2. Even if we have lots of individually bounded-yet-efficacious modules, the task of combining them to perform well in new tasks seems like a difficult one which will require a broad understanding of the world. An overseer service which is trained to combine those modules to perform arbitrary tasks may be dangerous because if it is goal-oriented, it can use those modules to fulfil its goals (on the assumption that for most complex tasks, some combination of modules performs well - if not, then we’ll be using a different approach anyway). 
      1. While I accept that many services can be trained in a way which makes them naturally bounded and myopic, this is much less clear to me in the case of an overseer which is responsible for large-scale allocation of other services. In addition to superhuman planning capabilities and world-knowledge, it would probably require arbitrarily long episodes so that it can implement and monitor complex plans. My guess is that Eric would argue that this overseer would itself be composed of bounded services, in which case the real disagreement is how competitive that decomposition would be (which relates to point 1.2 above). 
  3. Even assuming that the first superintelligent AGI is in fact a system of services as described the CAIS framework, focusing on superintelligent agents which pursue unbounded goals is still more useful for technical researchers. (Note that I’m less confident in this claim than the others). 
    1. Eventually we’ll have the technology to build unified agents doing unbounded maximisation. Once built, such agents will eventually overtake CAIS superintelligences because they’ll have more efficient internal structure and will be optimising harder for self-improvement. We shouldn’t rely on global coordination to prevent people from building unbounded optimisers, because it’s hard and humans are generally bad at it. 
    2. Conditional on both sorts of superintelligences existing, I think (and I would guess that Eric agrees) that CAIS superintelligences are significantly less likely to cause existential catastrophe. And in general, it’s easier to reduce the absolute likelihood of an event the more likely it is (even a 10% reduction of a 50% risk is more impactful than a 90% reduction of a 5% risk). So unless we think that technical research to reduce the probability of CAIS catastrophes is significantly more tractable than other technical AI safety research, it shouldn’t be our main focus.

As a more general note, I think that one of the main strengths of CAIS is in forcing us to be more specific about what tasks we envisage AGI being used for, rather than picturing it divorced from development and deployment scenarios. However, I worry that the fuzziness of the usual concept of AGI has now been replaced by a fuzzy notion of “service” which makes sense in our current context, but may not in the context of much more powerful AI technology. So while CAIS may be a good model of early steps towards AGI, I think it is a worse model of the period I’m most worried about. I find CAIS most valuable in its role as a research agenda (as opposed to a predictive framework): it seems worth further investigating the properties of AIs composed of modular and bounded subsystems, and the ways in which they might be safer (or more dangerous) than alternatives.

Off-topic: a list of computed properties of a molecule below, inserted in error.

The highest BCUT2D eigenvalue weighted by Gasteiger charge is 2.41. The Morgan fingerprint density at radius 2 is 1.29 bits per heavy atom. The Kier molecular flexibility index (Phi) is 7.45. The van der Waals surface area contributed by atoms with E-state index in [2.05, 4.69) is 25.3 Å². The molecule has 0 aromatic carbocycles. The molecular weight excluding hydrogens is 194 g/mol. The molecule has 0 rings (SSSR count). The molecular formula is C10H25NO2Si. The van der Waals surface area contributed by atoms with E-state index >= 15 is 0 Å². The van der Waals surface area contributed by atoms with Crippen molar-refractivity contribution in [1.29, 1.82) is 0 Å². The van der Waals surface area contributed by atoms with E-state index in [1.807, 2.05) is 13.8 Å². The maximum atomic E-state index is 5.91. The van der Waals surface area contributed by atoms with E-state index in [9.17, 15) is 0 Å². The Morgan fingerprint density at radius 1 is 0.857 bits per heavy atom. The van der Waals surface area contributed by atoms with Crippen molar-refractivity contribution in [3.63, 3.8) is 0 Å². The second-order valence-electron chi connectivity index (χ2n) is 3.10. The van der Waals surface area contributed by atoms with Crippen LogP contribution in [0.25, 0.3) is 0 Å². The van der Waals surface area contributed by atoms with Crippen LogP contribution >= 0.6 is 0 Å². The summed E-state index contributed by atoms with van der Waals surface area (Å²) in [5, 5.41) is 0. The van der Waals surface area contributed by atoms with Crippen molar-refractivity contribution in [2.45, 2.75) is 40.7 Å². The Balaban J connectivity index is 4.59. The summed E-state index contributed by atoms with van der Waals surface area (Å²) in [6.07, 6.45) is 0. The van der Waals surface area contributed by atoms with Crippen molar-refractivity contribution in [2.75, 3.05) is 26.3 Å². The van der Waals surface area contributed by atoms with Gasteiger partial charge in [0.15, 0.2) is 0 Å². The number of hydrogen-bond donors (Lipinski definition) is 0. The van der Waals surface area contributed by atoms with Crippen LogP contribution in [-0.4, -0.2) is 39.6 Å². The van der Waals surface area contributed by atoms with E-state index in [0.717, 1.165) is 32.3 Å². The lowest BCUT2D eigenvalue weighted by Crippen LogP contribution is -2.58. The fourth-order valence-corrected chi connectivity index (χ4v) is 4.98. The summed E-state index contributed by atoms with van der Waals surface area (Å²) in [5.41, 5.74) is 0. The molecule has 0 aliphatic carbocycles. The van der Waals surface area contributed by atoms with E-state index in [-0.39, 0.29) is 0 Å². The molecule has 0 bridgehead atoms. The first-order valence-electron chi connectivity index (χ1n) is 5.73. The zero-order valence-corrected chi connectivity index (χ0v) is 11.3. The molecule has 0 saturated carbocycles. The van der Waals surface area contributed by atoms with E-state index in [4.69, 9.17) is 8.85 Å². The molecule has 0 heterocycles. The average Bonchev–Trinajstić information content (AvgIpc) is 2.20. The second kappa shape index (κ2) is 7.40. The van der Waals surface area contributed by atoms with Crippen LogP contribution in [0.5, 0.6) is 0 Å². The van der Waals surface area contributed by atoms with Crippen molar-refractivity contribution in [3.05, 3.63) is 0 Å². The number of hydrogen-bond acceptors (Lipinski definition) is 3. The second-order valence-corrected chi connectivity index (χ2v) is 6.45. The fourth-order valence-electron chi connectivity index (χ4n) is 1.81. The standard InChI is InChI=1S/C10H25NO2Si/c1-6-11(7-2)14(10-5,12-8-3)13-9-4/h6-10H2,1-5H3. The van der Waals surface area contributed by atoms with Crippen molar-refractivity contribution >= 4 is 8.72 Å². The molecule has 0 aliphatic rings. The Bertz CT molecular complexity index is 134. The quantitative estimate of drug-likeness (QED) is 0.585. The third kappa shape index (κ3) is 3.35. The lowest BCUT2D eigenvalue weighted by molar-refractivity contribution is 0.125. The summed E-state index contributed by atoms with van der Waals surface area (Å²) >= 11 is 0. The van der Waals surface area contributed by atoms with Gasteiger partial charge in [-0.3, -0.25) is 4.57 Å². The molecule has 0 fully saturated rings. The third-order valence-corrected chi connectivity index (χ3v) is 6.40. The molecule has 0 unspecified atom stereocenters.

Many thanks to Eric for the time he spent explaining his ideas and commenting on drafts. I also particularly appreciated feedback from Owain Evans, Rohin Shah and Jan Leike.

12 comments

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comment by Wei_Dai · 2019-01-12T20:05:17.006Z · score: 37 (10 votes) · LW · GW

However, I worry that the fuzziness of the usual concept of AGI has now been replaced by a fuzzy notion of “service” which makes sense in our current context, but may not in the context of much more powerful AI technology.

It seems to me that "AGI" is actually relatively crisp compared to "service": it's something that approximates an expected utility maximizer, which seems like a pretty small and relatively compact cluster in thing-space. "Service" seems to cover a lot more varied ground, from early simple things like image classifiers to later strategic planners, natural language advice givers, AI researchers, etc., with the later things shading into AGI in a way makes it hard to distinguish between them.

it definitely seems worth investigating ways to make modular and bounded AIs more competitive, and CAIS more likely.